As New Jersey residents and families prepare their estates for end of life issues, it is easy to get overwhelmed, frustrated and even depressed. While those feelings can threaten the desire to have a plan in place, it is vital that you stick with it until your estate plan is in place. One of the most important things you do is choose the executor of your estate, and there are things you should consider before doing so.

According to FindLaw, an executor is defined as someone appointed by the court or in your will who has a legal responsibility to handle any leftover financial obligations you may have. These may include paying taxes or bills on your estate, distributing assets to beneficiaries, maintaining houses or other properties until the settlement or making appearances in court for the estate. Obviously, this person plays an important role in the estate plan.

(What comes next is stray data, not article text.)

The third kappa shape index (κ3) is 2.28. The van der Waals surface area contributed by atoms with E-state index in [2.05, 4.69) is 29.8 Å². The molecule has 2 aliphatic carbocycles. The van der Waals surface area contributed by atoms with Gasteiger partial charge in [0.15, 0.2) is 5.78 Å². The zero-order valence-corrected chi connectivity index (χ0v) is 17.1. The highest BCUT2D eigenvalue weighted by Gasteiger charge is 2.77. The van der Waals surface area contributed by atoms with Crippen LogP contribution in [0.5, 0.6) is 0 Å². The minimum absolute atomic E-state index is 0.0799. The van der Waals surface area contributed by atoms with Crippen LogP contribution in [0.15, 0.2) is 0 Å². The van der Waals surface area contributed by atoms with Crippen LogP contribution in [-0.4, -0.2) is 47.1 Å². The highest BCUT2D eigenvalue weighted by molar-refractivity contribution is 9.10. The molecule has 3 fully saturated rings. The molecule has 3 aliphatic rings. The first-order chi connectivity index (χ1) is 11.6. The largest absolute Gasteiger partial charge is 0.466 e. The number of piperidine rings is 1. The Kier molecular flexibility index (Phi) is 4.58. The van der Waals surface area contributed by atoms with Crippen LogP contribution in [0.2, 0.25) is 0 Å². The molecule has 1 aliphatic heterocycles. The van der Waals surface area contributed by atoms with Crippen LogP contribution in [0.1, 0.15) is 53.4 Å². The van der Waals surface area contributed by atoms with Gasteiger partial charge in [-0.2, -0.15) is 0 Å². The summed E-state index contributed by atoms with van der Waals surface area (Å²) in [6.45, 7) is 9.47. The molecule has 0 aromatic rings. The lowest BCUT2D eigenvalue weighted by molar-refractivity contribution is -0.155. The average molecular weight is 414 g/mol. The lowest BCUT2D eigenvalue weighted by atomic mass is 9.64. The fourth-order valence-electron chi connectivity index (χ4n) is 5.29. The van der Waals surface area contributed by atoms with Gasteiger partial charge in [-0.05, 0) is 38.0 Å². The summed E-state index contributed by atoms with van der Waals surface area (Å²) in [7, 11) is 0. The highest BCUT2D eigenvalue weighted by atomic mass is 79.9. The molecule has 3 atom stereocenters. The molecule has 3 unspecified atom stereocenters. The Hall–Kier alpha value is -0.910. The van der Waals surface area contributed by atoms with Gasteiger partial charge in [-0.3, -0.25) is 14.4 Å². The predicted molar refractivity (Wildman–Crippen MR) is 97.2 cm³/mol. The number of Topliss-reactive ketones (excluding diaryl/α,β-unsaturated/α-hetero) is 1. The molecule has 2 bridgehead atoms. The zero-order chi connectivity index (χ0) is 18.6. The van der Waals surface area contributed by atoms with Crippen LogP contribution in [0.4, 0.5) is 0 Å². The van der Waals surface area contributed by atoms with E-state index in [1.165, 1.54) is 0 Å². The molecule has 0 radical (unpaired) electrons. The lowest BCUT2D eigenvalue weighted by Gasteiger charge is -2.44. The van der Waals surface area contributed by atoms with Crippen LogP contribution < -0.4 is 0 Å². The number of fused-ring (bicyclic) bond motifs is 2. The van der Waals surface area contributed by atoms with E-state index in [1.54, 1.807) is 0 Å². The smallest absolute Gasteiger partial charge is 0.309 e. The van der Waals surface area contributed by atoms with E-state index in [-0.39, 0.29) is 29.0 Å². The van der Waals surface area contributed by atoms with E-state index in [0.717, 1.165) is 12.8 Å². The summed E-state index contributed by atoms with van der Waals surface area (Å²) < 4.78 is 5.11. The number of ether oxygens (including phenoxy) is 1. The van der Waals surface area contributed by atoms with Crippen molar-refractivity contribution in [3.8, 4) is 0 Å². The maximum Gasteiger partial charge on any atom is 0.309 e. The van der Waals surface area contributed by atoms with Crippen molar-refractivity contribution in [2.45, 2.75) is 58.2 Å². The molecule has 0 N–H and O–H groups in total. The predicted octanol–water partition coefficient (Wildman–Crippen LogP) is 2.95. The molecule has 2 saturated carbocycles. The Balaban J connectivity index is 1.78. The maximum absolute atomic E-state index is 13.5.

Almost anyone can be chosen as an executor, but most people go straight to children, siblings or spouses when possible. Executors should be organized, honest and good communicators. Someone without these qualities can quickly create a mess of your will when it is time to distribute.

There are a few limitations on who can be your executor. Felons and people under 18 are not an option. When you choose the right person, it is important that they are notified and aware of the responsibility. Even if they agree while you are alive, they can still decline once you die. Because of this, it is often smart to name alternate executors to avoid any additional hassles or delays with distributing your assets. The more decisions your executor can make, the less the court must make, and the faster your estate is settled.

This information is intended for educational purposes and should not be interpreted as legal advice.